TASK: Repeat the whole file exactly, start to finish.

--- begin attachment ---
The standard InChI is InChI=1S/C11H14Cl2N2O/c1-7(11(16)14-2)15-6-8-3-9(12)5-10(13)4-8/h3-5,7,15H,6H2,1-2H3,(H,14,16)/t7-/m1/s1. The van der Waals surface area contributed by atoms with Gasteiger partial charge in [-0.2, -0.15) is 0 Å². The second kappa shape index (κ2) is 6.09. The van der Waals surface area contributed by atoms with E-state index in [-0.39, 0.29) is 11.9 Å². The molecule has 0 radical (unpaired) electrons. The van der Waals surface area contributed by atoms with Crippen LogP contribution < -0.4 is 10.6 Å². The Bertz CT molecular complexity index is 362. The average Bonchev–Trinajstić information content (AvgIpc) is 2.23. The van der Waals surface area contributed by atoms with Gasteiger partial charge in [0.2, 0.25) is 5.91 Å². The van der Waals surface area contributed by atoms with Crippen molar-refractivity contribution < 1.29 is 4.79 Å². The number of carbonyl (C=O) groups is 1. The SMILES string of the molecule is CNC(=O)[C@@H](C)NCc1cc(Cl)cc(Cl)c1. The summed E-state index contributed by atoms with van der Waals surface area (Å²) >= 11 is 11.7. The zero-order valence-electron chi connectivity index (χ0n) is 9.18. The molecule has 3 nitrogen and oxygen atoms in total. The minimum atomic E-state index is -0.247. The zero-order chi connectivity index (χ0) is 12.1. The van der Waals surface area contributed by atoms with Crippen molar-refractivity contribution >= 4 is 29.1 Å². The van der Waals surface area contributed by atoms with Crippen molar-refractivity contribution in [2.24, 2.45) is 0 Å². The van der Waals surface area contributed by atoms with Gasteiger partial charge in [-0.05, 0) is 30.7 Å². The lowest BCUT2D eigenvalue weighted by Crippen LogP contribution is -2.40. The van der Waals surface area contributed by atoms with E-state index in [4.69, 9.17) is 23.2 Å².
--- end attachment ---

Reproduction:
The standard InChI is InChI=1S/C11H14Cl2N2O/c1-7(11(16)14-2)15-6-8-3-9(12)5-10(13)4-8/h3-5,7,15H,6H2,1-2H3,(H,14,16)/t7-/m1/s1. The van der Waals surface area contributed by atoms with Gasteiger partial charge in [-0.2, -0.15) is 0 Å². The second kappa shape index (κ2) is 6.09. The van der Waals surface area contributed by atoms with E-state index in [-0.39, 0.29) is 11.9 Å². The molecule has 0 radical (unpaired) electrons. The van der Waals surface area contributed by atoms with Crippen LogP contribution < -0.4 is 10.6 Å². The Bertz CT molecular complexity index is 362. The average Bonchev–Trinajstić information content (AvgIpc) is 2.23. The van der Waals surface area contributed by atoms with Gasteiger partial charge in [0.2, 0.25) is 5.91 Å². The van der Waals surface area contributed by atoms with Crippen molar-refractivity contribution < 1.29 is 4.79 Å². The number of carbonyl (C=O) groups is 1. The SMILES string of the molecule is CNC(=O)[C@@H](C)NCc1cc(Cl)cc(Cl)c1. The summed E-state index contributed by atoms with van der Waals surface area (Å²) >= 11 is 11.7. The zero-order valence-electron chi connectivity index (χ0n) is 9.18. The molecule has 3 nitrogen and oxygen atoms in total. The minimum atomic E-state index is -0.247. The zero-order chi connectivity index (χ0) is 12.1. The van der Waals surface area contributed by atoms with Crippen molar-refractivity contribution >= 4 is 29.1 Å². The van der Waals surface area contributed by atoms with Crippen molar-refractivity contribution in [2.24, 2.45) is 0 Å². The van der Waals surface area contributed by atoms with Gasteiger partial charge in [-0.05, 0) is 30.7 Å². The lowest BCUT2D eigenvalue weighted by Crippen LogP contribution is -2.40. The van der Waals surface area contributed by atoms with E-state index in [4.69, 9.17) is 23.2 Å².